Caught in between

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Monday, May 19, 2014

IT IS believed that when a child speaks, it always comes from the heart and that it is true. When a child speaks, one should listen, because every child's story displays a meaningful part of his life and a bright lesson for people.

Kim-kim Bagu is a 12-year-old child from Talumpungan, Talaingod. He used to go to school and enjoy his freedom but left for UCCP Haran last month along with the rest of the Manobo community as military troops allegedly began residing in their peaceful community.

"Nihawa mi kay para dili mi madamay kung magkagubot man, pero nagkagubot gihapon, naa pay bomba, naa pay namatay (We left so we wouldn't get caught up in case there was fighting, but people still fought and some died from bombs,)" Kim-kim said.


In a phone interview with Lt. Col. Patrick Cinco, he denied all accusations against their group. According to him, there is no reported military harassment happening in Talaingod. He said they were very careful in taking measures to clear the area of the New People's Army (NPA).

In the interview, he emphasized that in every encounter with the NPA, they apply the rules of engagement to avoid putting civilians in danger. Lt. Col. Cinco also said that they didn't use any kinds of bombs during the encounter. He said they only fired machine guns and rockets using a rotary-ring aircraft but made sure that there were no lumads in the encounter area. The military also denied the issue of capturing an elderly woman named Ubunay who was allegedly used by the military as a guide for a week. He said that this incident was never reported to their office, so he concludes that it never happened.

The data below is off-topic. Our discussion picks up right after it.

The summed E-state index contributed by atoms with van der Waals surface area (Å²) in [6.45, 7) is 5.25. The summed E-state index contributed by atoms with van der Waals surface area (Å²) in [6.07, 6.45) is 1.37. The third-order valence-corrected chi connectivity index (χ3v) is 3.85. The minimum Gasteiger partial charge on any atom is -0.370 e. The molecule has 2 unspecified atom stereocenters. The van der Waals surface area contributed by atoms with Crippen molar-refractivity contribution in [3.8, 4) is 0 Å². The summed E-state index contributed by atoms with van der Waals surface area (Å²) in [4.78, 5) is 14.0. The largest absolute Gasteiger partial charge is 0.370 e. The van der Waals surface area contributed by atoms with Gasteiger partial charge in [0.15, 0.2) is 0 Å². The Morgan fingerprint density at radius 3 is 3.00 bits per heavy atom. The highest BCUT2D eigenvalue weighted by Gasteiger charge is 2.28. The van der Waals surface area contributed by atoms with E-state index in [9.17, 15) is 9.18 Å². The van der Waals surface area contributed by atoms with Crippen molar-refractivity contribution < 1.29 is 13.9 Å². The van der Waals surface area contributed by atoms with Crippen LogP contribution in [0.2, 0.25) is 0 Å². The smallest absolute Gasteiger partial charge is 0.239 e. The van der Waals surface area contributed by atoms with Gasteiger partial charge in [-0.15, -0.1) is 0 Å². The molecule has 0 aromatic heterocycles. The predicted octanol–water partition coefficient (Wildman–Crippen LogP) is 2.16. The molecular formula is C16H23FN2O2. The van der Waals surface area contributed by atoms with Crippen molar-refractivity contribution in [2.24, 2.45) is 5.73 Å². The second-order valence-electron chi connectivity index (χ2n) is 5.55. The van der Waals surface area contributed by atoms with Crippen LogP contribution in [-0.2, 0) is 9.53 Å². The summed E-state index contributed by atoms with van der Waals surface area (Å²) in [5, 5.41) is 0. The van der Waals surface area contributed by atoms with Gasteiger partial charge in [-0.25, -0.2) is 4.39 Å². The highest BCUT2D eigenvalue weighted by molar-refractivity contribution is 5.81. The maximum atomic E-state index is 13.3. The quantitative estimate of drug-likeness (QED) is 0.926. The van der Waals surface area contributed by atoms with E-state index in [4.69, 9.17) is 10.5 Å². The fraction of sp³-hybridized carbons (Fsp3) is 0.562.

Cinco explained that the group of Datu Doloman Daw Sai - leader of the evacuees - was being used by the militant groups. According to him, in the NPA, 75% are lumads from different places - Paquibato, Talaingod, Mawab and Agusan. It is easy for the NPA to manipulate and convince the villagers because they lack education and they are easily scared by them so they have no choice but to believe to whatever the militant group tells them.

There were 926 evacuees at the UCCP, and about 500 of them were children below 12 years old who walked for a week all the way from their community to Davao City. Although they received basic needs assistance from different non-government organizations (NGO) and private sector, they lacked medical assistance leaving the children susceptible to sickness.

Wearing tattered clothes and worn out slippers but flashing their tiny and meaningful smiles, the children evacuees gathered during interviews. Kim-kim, who knows how to speak Bisaya, spoke for the rest of the kids.
Kim-kim had no choice; he evacuated to avoid involvement in the conflict at their community even if it broke his heart because his parents insisted they leave.

Their school in the community was newly established, and that's where Kim-kim took his first step in learning, as a Grade 1 pupil in that classroom. It was free and most of the children in their community attended school there.